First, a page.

Republican Scott Perry has a long history of lies and conspiracy theories: report
Scott Perry for Congress on Facebook.

Rep. Scott Perry (R-PA) was the first Republican elected official to be called to testify before the House Select Committee investigating the Jan. 6 attack. But there's a problem with that — can they count on Perry to tell them the truth?

The Washington Post outlined Perry's long history of lies that began before he ever even ran for Congress.

The report recalled a 2017 Fox report in which when Perry lied that Rep. Debbie Wasserman Schultz (D-FL) somehow created a "massive" data transfer that was a "substantial security threat." The DWS staffer was later cleared of all of Perry's allegations.

Perry also went down the rabbit hole of the so-called Seth Rich conspiracy in which right-wing activists said that he was a victim of
Hillary Clinton. In reality, he was killed in a robbery gone wrong. Fox News was forced to settle a lawsuit over their role in spreading the lies.

That same year, he claimed that the it was all a lie that Puerto Rico didn't have any water or electricity after the hurricane. "You're simply just making this stuff up," Perry claimed, making it seem like a hurricane was some kind of false flag operation. Hurricane Maria was later found to have to nearly 3,000 deaths and his claims, once again, were false.

The following year, Jan. 2018, Perry invented a new conspiracy theory that the 2017 Las Vegas shooter, which resulted in 61 deaths was actually a member of ISIS.

"I smell a rat like a lot of Americans," he said.

Again, the conspiracy theory turned out to be false, as the gunman shot himself and was found by authorities.

Now, the five-term congressman is being called before the House committee for his involvement in spreading the "big lie."

He already denounced the committee's request, saying, "I stand with immense respect for our Constitution, the Rule of Law, and the Americans I represent who know that this entity is illegitimate, and not duly constituted under the rules of the U.S. House of Representatives. I decline this entity's request and will continue to fight the failures of the radical Left."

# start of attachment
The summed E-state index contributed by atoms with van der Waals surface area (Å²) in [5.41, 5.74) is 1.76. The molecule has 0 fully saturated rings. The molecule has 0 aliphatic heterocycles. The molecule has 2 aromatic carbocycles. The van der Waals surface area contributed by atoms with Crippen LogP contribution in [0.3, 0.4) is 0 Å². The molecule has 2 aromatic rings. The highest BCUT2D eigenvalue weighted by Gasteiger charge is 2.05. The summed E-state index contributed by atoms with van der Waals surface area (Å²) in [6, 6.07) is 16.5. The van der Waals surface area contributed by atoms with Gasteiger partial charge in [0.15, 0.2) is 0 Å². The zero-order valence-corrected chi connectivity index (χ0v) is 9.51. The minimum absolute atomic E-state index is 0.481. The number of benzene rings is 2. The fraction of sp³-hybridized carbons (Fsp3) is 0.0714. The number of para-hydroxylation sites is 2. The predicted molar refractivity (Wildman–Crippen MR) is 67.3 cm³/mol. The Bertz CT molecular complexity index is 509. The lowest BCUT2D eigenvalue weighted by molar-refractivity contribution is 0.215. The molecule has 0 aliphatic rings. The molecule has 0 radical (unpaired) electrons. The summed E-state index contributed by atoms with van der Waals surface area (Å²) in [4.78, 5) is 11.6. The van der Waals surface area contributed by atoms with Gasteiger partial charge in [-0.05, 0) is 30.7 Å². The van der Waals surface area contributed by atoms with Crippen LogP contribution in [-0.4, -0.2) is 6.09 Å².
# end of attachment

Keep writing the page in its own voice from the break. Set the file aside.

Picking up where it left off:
The full House voted to create the committee. It's a bipartisan effort. And it wants to know about Perry's involvement in attempting to install Jeffrey Clark at the Justice Department so he could attempt to stop the 2020 election citing a stolen election.

"The Senate report found that Perry, along with Pennsylvania state Sen. Doug Mastriano (R), pressured top law enforcement officials to investigate the state's 2020 election results," the Post cited. "According to the report, Perry and Mastriano contacted Principal Associate Deputy Attorney General Richard Donoghue, the Justice Department's second-ranking official, to urge him to investigate Trump's spurious claims of widespread voter fraud."

"It was kind of ludicrous. All these conspiracy theories were running around, and there was no merit to any of them," then federal prosecutor Channing D. Phillips told the Post. "He had his facts wrong, that's all I can say."


Read the full report at the Washington Post.